Want to edit binary files on your Mac? Hex Fiend looks neat.
At a recent business meeting, an acquaintance referred to “The Flying Saucer Company of Peterborough”. I assumed that this hypothetical company was one he had plucked out of the air and given an amusing name for the purposes of illustrating his point.
But no, there really is a company making flying saucers in Peterborough. Small ones, at present, and battery powered, but the little video clip on their front page gives the impression that they’ve managed to make them work pretty well. Stability has been one of the problems to plague similar projects in the past.
Their site says:
The craft will be most useful in urban environments, where its ability to hover and fly close to and within buildings will enable close quarter surveillance and intelligence gathering. Having no exposed rotating parts, brushes with walls etc., do not compromise the craft’s flight.
There was an article a couple of months ago in the Daily Mail which includes some more information and links to a video clip giving a better idea of how it works. Of course, being the Mail, they focus on the fact that the US military is interested, and how the inventor “set about turning his workshops into his own mini-Area 51s”!
Good God. I can’t believe I actually referred readers to the Daily Mail. Standards are slipping. I apologise. Will attempt to rectify.
Tony Blair has been speaking about the media, and how it has changed in the last few years. Extract:
[T]he media are facing a hugely more intense form of competition than anything they have ever experienced before.
They are not the masters of this change but its victims. The result is a media that increasingly and to a dangerous degree is driven by “impact”. Impact is what matters. It is all that can distinguish, can rise above the clamour, can get noticed.
Impact gives competitive edge. Of course the accuracy of a story counts. But it is secondary to impact. It is this necessary devotion to impact that is unravelling standards, driving them down, making the diversity of the media not the strength it should be but an impulsion towards sensation above all else.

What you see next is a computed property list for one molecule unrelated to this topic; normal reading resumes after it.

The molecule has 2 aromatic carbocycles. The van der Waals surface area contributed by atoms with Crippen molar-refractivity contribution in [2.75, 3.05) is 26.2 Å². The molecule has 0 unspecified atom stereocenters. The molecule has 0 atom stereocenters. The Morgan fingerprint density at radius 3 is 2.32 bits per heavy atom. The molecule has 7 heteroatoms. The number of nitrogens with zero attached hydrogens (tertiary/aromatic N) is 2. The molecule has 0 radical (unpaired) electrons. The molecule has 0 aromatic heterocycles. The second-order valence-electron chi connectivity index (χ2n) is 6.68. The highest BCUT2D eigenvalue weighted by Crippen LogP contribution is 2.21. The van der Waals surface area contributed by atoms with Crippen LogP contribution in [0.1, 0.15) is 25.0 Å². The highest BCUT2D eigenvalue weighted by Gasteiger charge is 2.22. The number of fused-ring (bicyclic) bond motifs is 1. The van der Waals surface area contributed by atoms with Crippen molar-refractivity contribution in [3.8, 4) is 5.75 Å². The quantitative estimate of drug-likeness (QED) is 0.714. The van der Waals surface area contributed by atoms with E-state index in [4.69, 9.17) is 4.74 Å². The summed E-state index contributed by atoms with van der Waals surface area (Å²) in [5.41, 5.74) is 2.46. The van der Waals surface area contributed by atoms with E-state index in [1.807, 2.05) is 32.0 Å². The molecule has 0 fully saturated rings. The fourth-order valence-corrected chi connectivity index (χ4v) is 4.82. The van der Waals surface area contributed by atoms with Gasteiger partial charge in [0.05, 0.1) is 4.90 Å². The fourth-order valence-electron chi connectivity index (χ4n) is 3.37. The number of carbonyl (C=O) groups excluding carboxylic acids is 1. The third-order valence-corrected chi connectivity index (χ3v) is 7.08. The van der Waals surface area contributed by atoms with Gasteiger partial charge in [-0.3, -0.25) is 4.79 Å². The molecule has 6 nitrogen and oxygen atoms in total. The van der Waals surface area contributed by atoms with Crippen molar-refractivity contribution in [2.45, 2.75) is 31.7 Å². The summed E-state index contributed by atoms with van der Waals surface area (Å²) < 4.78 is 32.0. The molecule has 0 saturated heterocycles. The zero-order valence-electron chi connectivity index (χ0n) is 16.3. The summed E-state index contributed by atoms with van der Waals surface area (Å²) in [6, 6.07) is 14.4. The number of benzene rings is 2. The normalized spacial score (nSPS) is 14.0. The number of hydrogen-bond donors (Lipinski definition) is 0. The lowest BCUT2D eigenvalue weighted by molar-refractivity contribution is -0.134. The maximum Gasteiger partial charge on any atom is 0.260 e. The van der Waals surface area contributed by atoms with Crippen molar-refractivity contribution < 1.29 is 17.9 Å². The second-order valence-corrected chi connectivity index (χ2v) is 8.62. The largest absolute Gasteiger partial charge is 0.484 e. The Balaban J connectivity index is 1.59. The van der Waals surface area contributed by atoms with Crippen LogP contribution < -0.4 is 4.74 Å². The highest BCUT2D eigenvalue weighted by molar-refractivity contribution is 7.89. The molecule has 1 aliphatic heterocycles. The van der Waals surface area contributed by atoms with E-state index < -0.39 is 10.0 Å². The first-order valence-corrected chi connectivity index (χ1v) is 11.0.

Broadsheets today face the same pressures as tabloids; broadcasters increasingly the same pressures as broadsheets.
The audience needs to be arrested, held and their emotions engaged. Something that is interesting is less powerful than something that makes you angry or shocked. The consequences of this are acute.
First, scandal or controversy beats ordinary reporting hands down. News is rarely news unless it generates heat as much as or more than light. Second, attacking motive is far more potent than attacking judgement. It is not enough for someone to make an error. It has to be venal. Conspiratorial.
Fourth, rather than just report news, even if sensational or controversial, the new technique is commentary on the news being as, if not more important than the news itself.
So – for example – there will often be as much interpretation of what a politician is saying as there is coverage of them actually saying it. In the interpretation, what matters is not what they mean; but what they could be taken to mean.
I’m occasionally snatching the odd moment to get to grips with my new copy of Photoshop CS3, and there are some lovely new features. One of them is the excellent ‘photomerge’ facility for merging and aligning photos, which, amongst other things, makes for very good panoramas.
So today I was playing with the largest photo I’ve created so far. It’s an evening view in North Island, New Zealand, and is a little over 25Mpixels, created from several raw images merged. I didn’t take much care over the originals – I just jumped out of the car and snapped away, hand-held, in pretty low light. Still, it was the set of photos I happened to have at hand, so here it is at about 1/20th of its full resolution:
And here is a slightly larger version which will probably still fit on your monitor.
But how to appreciate the full image? It looks very nice on my 24″ monitor with 1440×900 resolution, but even that only shows me a fraction of the full resolution. I think I need to find somewhere that will create large prints in unusual aspect ratios.